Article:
There are dozens of ways to write on iOS. Apple’s own Notes app offers a simple writing platform, while Pages allows for elaborate documents – complete with pictures. While both are good for certain tasks, more serious writers typically want something a little different. iA Writer offers more while doing less, making it the perfect text editor app.
Do Not Disturb gets a few great additions in iOS 12. These new features are very simple. However, they will make a big difference in how we use our phones — and how we interact with other people. Let’s take a look.
Here’s an easy way to get macOS Mojave’s constantly-changing Dynamic Desktop on any Mac. Dynamic Desktop wallpapers slowly fade through a set of photos throughout the day. The default set of images is of a pile of sand, presumably in the Mojave desert, showing the same view as the light changes throughout the day.
We already showed you where to download those wallpapers. Now we’re going to see that your Mac can already turn these images into a Mojave-style Dynamic Desktop slideshow.
iOS 12 is shaping up to be one biggest software updates Apple’s ever released and it’s so stuffed with major and minor new additions there wasn’t time to go over a lot of them at the WWDC 2018 keynote.
We’ve been combing through the first iOS 12 beta looking for all the new goodies and have found some underrated new features that will totally change how you use your iPhone and iPad this fall.
These are the little iOS 12 features you need to know:
The iOS 11.4 update finally brings Messages in iCloud, which means you can treat your iMessages like you treat your photos.
Your messages will sync across all iOS devices and should work soon on Mac. (Update: It works on Mac now, once you update to macOS 10.13.5). You can even delete them from an iPhone or iPad that’s short on space. But they will remain accessible from the cloud. Here’s how to switch on iCloud support for Messages.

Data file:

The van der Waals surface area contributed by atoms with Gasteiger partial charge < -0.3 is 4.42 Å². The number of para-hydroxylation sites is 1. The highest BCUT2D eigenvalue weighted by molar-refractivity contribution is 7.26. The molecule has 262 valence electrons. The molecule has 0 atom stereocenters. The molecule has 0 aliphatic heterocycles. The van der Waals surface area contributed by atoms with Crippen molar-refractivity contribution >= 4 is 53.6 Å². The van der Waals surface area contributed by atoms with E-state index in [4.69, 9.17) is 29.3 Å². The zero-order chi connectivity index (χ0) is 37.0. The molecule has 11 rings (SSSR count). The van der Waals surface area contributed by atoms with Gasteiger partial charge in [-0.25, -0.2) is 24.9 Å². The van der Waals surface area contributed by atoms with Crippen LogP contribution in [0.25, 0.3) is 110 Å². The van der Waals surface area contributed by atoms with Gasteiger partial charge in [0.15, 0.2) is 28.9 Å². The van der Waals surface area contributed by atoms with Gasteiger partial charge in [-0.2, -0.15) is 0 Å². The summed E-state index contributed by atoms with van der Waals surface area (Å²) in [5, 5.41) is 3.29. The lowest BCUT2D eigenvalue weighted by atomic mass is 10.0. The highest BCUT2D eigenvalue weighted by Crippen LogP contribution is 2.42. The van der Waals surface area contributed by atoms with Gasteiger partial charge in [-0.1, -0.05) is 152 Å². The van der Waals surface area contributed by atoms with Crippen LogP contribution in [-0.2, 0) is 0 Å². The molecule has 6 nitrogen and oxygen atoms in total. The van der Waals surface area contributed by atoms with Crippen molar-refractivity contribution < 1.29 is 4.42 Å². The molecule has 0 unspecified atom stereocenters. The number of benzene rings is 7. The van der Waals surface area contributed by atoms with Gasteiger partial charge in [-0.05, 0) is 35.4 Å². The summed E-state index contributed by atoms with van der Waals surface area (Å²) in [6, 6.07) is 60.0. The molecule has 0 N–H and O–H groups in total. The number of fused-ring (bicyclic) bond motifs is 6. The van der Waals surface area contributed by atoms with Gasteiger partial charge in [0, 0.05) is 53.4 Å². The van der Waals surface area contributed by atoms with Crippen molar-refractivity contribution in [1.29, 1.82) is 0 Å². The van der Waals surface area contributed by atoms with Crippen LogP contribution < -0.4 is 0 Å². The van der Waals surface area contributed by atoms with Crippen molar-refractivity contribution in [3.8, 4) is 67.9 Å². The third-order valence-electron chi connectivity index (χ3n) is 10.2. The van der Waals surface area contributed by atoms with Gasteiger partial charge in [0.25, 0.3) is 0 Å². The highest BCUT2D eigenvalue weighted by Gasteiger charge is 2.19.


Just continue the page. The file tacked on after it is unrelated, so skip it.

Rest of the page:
Did you ever visit a website and find that it had blocked the usual behavior of the Safari browser? Maybe it’s a banking site that won’t let you paste in your long password into its password field? Or maybe you discovered that YouTube disables Safari’s contextual (right-click) menus and replaces them with it’s own versions? Or maybe you can’t drag that image to the desktop, or copy text from the page?
The good news is that you can wrest control of your browser back from these malicious, control-freak sites. Let’s see how, using the StopTheMadness browser extension.
On the Mac, you have long been able to tap on any word or phrase to look up a dictionary definition. Just click on the word using a three-finger tap on your trackpad, and the dictionary panel appears. But have you tried this recently? Today, in this simple popover panel, you can get full access to not just dictionary definitions, but news, Siri Knowledge, movie details, App Store listings, and lots more depending on what you’re looking up.
There were 3.4 billion robocalls in April this year, and the chances are it feels like you got roughly half of those to your own phone. These calls aren’t just telemarketing anymore, either. Just like email spam, scams pervade these already-annoying automated calls. One way around this is to unplug your landline phone, and to ignore all phone calls to your iPhone (go to Settings > Notifications > Phone and switch off Allow Notifications).
A better way is to troll the robocallers by hooking them up to a service that answers the calls for you, and uses robots to keep the telemarketers on the line, wasting their time an costing them money. And for that, you need the Jolly Roger.
Sometime, probably quite soon, your Mac will stop running 32-bit apps. All new Macs have 64-bit processors, and Apple wants to phase out older 32-bit apps in order to “enable faster system performance” for your Mac as a whole. What this means is that, in an as-yet-unspecified future version on macOS, 32-bit apps will stop running altogether.
If you’re running macOS High Sierra 10.13.4, then you may already have seen a warning pop up onto the screen when you launch older apps. Today we’ll see how to view a list of all the 32-bit apps on your Mac, so you can either harass the developer to update them, look for a better-supported alternative, or just delete them.
Today we’re going to learn how to record a movie that’s playing on your Apple TV direct to your Mac, with no wires required, no weird hacks, and not even any third-party software. The tools are all built into every Mac that ships. To record a movie off the “screen” of your Apple TV, you’re going to use Apple’s QuickTime app, and one of its lesser-known but super-powerful features.